Friday, March 9, 2012

things to say

Last night someone said they weren't sure what they'd write on a blog. I could have said the same thing. I keep trying to think of how to talk about things on my mind and decide the string of words I come up with isn't complete. It just isn't complete. There is always one more thing to say, something to explain, another side.

I've been reading a lot about Syria lately, and downloading a couple podcasts about the recent history of that country and the current conflict. Syria has nothing the West wants. Can I say that? Can I say that if Syria were bubbling oil or mined rare earth minerals, North America and Europe might cobble together an alliance for the sake of the Syrian people on the headline, for the sake of oil and earth in the back. Can I also say that Syrians are not the only ignored or unaided peoples in this world. Hearts ache. Bodies bleed. And I am not sure why Syria is so much on my heart right now. I've never been there. I've never had a wild desire to go. Right now, Syria is a place that we know is in trouble and we feel sad or powerless or angry about al-Assad attacking his people.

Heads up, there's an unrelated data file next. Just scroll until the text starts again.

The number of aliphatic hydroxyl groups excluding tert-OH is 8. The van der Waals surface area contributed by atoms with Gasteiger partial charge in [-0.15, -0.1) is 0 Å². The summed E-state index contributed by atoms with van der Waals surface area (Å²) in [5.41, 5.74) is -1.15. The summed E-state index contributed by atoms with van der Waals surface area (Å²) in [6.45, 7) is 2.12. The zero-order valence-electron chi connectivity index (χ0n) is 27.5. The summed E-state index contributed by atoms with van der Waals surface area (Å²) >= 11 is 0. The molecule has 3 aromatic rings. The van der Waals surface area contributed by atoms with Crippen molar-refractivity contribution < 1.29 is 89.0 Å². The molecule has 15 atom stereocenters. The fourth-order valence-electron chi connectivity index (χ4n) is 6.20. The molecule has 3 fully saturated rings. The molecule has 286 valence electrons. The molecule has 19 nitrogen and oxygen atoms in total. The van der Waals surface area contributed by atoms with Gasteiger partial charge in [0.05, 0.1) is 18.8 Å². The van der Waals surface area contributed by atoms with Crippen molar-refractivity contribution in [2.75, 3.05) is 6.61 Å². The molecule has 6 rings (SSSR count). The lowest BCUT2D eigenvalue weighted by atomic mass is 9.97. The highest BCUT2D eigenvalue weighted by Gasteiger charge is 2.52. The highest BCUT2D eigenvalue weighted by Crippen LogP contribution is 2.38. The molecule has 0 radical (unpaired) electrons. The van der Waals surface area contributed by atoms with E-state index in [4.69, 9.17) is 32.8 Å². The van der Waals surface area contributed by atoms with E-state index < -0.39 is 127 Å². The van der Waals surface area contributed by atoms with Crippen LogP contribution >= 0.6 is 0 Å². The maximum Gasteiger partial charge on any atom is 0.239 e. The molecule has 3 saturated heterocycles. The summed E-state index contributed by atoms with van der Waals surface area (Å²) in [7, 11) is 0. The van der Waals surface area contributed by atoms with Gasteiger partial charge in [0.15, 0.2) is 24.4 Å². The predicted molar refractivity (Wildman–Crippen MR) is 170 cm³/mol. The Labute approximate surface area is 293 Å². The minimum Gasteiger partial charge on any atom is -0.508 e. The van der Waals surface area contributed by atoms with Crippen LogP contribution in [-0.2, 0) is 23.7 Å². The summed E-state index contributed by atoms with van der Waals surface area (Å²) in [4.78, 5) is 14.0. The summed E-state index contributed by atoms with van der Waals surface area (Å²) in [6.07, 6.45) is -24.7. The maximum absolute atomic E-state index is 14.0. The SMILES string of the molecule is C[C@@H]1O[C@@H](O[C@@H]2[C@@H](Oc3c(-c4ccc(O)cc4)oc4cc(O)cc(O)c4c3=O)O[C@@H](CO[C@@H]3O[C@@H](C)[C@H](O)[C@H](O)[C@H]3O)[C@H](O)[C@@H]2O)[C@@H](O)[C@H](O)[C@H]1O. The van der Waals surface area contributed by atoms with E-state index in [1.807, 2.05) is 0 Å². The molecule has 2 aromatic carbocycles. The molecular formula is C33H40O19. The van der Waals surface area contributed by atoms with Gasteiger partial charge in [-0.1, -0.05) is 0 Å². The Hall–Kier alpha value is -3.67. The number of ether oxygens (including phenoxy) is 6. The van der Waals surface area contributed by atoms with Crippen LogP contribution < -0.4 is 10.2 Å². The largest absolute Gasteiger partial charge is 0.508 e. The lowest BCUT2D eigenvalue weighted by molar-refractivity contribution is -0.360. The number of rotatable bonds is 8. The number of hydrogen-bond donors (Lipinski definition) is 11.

It's okay not to understand all of it. For a few days I read article after article about Syria and the West's response and China and Russia and Iran and the Middle Eastern countries all in this mess of watching a man use his army to shell civilian neighborhoods. It is appalling. It is sick. And at the end of any article, more questions.

In my notebook, I wrote about Syria. A third of the country's population is fourteen and under. That means kids are watching this happen now. Kids are in blackouts and hungry and drinking dirty water right now. Their eyes are open and they will remember this time in different ways. That's what I've been thinking about most: what those kids are seeing and hearing, the alertness of fear, the hesitation of relief. I pray and I have a hard time knowing how to pray for the kids in Syria. I pray their minds and hearts are protected from anger and bitterness that root deep, that could only bear more grief and pain in their country in another ten years.

I think about how easy it is to carry a stone of anger your whole life, looking to repay an enemy your hurt. A heavy burden so hard to carry and so hard to let go.

At different times, we all carry something like that. Small hurts that become heavy stones. But the men, women and children in Syria, losing their homes, their years; those are not small hurts. How heavy are their stones?

Edited to add: One of the online news sources I read is The Week Magazine, a publication that draws information from a variety of other print and online media. Recently they posted this slideshow of young protesters in Syria. Take a look.